The cost of sending crude oil cargoes from West Africa to Northwest Europe on Suezmaxes has dropped to the lowest level in over 14 years, Platts data has shown.
The WAF-UK Continent route, basis 130,000 mt, was assessed 5 points lower at Worldscale 35 Wednesday. This equates to $5.05/mt, which is the lowest since a $3.95/mt assessment on June 21, 2002.
This came after BP was heard to have placed the Ottoman Tenacity on subjects at w35 for an Angola-Rotterdam voyage on August 27. A source close to the deal confirmed the fixture.
Repsol was heard to have received eight offers Thursday for a WAF-Spain voyage on September 1, although there was said to be a little resistance among shipowners to repeating the rate BP had done the previous day.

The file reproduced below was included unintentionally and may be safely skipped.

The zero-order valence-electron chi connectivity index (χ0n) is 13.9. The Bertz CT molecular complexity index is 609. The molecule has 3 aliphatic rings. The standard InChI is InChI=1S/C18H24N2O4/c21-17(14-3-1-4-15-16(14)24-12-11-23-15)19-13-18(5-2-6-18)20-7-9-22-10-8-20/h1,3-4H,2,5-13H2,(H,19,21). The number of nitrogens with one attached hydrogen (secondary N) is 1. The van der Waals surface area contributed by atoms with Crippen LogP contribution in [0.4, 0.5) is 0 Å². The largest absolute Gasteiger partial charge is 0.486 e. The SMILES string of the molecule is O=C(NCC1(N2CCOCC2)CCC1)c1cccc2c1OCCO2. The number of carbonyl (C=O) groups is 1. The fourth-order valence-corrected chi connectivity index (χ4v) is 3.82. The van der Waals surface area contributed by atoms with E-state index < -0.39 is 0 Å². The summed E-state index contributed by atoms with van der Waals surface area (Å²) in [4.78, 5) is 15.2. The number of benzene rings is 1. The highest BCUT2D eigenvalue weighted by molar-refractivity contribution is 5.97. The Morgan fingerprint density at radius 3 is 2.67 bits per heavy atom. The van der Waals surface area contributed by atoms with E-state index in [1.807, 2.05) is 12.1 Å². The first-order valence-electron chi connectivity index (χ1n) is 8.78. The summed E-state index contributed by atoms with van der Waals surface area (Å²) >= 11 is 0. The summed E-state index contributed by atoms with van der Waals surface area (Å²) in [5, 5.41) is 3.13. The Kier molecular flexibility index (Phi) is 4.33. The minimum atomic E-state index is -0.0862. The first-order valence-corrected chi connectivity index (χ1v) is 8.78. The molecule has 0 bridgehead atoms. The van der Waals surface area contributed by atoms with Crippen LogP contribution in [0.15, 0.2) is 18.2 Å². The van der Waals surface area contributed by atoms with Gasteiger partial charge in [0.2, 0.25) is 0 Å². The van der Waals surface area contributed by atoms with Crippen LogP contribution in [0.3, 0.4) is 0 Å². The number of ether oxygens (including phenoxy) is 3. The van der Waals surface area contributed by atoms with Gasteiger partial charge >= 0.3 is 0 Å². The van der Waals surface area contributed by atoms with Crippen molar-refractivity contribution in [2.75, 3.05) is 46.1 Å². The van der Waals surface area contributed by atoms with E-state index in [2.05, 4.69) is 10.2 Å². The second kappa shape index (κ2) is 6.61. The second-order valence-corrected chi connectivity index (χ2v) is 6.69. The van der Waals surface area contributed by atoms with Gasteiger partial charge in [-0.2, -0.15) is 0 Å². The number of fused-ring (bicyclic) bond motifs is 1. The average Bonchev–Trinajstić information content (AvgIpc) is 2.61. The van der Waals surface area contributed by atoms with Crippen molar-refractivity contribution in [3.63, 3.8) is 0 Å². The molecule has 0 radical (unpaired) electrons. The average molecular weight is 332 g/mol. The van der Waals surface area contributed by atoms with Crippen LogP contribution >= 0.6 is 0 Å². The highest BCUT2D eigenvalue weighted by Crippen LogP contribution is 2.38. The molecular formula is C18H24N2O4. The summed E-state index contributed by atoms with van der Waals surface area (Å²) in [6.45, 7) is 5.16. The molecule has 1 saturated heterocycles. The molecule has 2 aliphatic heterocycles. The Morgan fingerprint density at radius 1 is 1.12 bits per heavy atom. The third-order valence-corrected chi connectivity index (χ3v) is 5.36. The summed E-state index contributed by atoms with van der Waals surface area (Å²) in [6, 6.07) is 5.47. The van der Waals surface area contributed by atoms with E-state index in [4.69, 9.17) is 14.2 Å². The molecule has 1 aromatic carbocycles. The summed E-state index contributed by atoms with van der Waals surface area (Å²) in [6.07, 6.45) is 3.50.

“Some ships have been prompt for so long that whatever they do they will lose money. I don’t know why they don’t take the counter at w35,” said a shipbroker.
The continued force majeures at Nigerian oil terminals such as Forcados, Qua Iboe and Brass River has substantially curbed demand for Suezmaxes in the region in recent months, and caused the WAF tonnage list to swell to levels rarely seen by veteran market participants.
According to one shipbroker’s position list there were 32 ships available prior to the start of the current fixing window, versus a three-month average of 14.8 ships. There were also 29 ships that were free of cargo which could make the WAF fixing window.
The number of ships means that each cargo that is shown to multiple owners attracts multiple offers and allows charterers to drive freight rates downwards.